The letter speaks of the “paralyzing divide” in Syria, but this piece of non-state public diplomacy in fact perpetuates the paralyzing divide. The price of getting so many diverse eminent signatories was to water down the advocated measures to the point that the really crucial measures are simply missing, passed over in silence. Thus the signatories have no call whatsoever to criticize the UN Security Council, because this is precisely the same problem that faces the UN Security Council, constitutes precisely the same principles by which the UN Security Council has operated, and is precisely why the UN Security Council is ineffective.

Any settlement that leaves Assad in power, and with the regime’s security apparatus in place, would mean that every death so far as has been in vain. Nothing will have changed. The rebels know this, and, since they can smell victory, however distant, they are not going to accept anything less than the ouster of Assad, which is as symbolically important as the ouster of Mubarak in Egypt and the death of Gaddafi in Libya. If the rebels acquiesce to a “peace process” with the Assad regime still in place, not only do they lose, they also lose all credibility.

The Assad regime knows that if it accepts any settlement that deprives it of the means of regime survival that any such settlement is simply a delay in the inevitable ouster of Assad — and regime survival is as symbolically important to Syrian authorities as Assad’s ouster is symbolically important to the Rebels. Moreover, given the Assad family’s close relationship with the Alawite officer corps of the army, regime survival is predicated upon this particular force structure, just as this particular force structure is predicated upon regime survival. This means that the dissolution of the Syrian regime must also mean the dissolution of the army in it present form. In other words, the force structure of the security services that guarantee regime survival is inseparable from that regime.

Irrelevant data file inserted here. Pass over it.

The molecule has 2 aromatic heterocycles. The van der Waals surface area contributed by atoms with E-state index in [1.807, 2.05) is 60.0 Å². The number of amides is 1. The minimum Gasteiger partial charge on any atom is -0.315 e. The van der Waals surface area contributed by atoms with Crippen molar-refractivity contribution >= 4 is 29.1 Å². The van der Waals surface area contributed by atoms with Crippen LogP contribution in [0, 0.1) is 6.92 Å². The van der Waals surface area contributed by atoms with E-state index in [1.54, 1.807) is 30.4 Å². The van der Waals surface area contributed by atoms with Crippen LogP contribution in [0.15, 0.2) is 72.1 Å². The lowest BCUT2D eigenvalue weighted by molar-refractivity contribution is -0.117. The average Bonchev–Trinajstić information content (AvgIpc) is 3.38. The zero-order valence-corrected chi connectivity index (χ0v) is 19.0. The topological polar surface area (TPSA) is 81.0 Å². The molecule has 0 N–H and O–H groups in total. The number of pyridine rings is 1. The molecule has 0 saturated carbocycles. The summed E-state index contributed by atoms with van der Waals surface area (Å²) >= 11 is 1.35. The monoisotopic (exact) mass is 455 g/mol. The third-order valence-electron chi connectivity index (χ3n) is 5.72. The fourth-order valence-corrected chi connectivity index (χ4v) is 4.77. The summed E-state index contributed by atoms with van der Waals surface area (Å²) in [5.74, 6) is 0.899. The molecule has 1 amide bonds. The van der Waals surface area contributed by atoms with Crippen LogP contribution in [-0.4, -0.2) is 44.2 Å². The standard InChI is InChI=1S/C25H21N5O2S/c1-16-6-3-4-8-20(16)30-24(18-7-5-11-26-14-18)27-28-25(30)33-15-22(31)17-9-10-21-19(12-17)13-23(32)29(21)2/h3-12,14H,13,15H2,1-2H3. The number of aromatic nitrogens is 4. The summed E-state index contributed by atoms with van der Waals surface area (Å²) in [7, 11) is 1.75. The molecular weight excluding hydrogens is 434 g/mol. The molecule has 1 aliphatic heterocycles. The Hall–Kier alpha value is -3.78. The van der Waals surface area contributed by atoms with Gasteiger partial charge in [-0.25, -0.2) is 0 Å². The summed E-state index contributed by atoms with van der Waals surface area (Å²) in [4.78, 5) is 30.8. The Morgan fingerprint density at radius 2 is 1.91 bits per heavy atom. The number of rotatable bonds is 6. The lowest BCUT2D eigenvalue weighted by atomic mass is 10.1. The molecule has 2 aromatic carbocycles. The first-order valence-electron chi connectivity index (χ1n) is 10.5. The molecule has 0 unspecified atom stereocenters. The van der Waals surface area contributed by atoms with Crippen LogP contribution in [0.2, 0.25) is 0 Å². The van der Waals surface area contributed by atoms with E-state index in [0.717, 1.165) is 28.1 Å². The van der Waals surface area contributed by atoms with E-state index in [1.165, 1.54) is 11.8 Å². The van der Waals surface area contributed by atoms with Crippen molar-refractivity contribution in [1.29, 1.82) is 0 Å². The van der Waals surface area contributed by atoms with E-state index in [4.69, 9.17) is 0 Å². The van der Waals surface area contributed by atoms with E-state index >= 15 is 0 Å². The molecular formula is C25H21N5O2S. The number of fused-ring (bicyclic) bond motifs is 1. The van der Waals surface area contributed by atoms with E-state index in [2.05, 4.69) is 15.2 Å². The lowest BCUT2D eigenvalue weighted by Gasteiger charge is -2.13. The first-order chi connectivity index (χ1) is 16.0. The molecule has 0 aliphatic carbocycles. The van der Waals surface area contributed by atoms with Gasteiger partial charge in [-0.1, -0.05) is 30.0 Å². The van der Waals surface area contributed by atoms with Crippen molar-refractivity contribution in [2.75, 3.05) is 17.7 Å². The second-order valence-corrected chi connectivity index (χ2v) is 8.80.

In this context, “peace” without a decision between the regime and the rebels is only a delay in an existential contest that must be settled by a decision. Either side will accept “peace” on its own terms; neither side will accept “peace” on the other side’s terms. These two definitions of peace are mutually exclusive, and therefore to act on either one or the other definition of “peace” — that of the regime or that of the rebels — is to insist upon the continuation of the crisis, not its resolution. There is nothing new in this; it has been the formula of war since the beginning of human history.

We cannot wish away these political realities, and all the diplomats and negotiators who signed this letter ought to be well aware of this — much more aware than the average person. Therefore they have less excuse than the average person to advocate measures that they know are likely to come to nothing because they are not willing to make the hard calls that would result in the the pacification of Syria.

The signatories of the letter have shown themselves to be no more willing to make hard choices than the members of the UN Security Council, so that their letter is little more than the pot calling the kettle black.

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Grand Strategy Annex